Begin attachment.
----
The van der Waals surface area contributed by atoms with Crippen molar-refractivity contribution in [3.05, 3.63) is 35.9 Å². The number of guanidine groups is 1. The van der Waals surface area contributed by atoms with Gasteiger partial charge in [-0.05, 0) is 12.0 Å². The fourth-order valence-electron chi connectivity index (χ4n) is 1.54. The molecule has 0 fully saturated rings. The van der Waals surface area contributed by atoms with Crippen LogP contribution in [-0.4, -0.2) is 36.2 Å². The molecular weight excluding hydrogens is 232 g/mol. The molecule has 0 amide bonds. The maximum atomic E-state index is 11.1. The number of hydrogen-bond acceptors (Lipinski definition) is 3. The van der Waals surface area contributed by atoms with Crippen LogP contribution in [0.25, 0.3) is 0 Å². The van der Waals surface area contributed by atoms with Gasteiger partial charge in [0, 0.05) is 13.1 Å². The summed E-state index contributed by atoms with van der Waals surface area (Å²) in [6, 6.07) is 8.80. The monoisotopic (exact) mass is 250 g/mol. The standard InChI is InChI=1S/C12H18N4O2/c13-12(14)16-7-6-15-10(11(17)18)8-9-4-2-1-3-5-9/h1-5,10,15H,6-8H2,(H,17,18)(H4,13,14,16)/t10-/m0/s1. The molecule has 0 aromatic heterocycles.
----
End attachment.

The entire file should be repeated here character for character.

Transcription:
The van der Waals surface area contributed by atoms with Crippen molar-refractivity contribution in [3.05, 3.63) is 35.9 Å². The number of guanidine groups is 1. The van der Waals surface area contributed by atoms with Gasteiger partial charge in [-0.05, 0) is 12.0 Å². The fourth-order valence-electron chi connectivity index (χ4n) is 1.54. The molecule has 0 fully saturated rings. The van der Waals surface area contributed by atoms with Crippen LogP contribution in [-0.4, -0.2) is 36.2 Å². The molecular weight excluding hydrogens is 232 g/mol. The molecule has 0 amide bonds. The maximum atomic E-state index is 11.1. The number of hydrogen-bond acceptors (Lipinski definition) is 3. The van der Waals surface area contributed by atoms with Crippen LogP contribution in [0.25, 0.3) is 0 Å². The van der Waals surface area contributed by atoms with Gasteiger partial charge in [0, 0.05) is 13.1 Å². The summed E-state index contributed by atoms with van der Waals surface area (Å²) in [6, 6.07) is 8.80. The monoisotopic (exact) mass is 250 g/mol. The standard InChI is InChI=1S/C12H18N4O2/c13-12(14)16-7-6-15-10(11(17)18)8-9-4-2-1-3-5-9/h1-5,10,15H,6-8H2,(H,17,18)(H4,13,14,16)/t10-/m0/s1. The molecule has 0 aromatic heterocycles.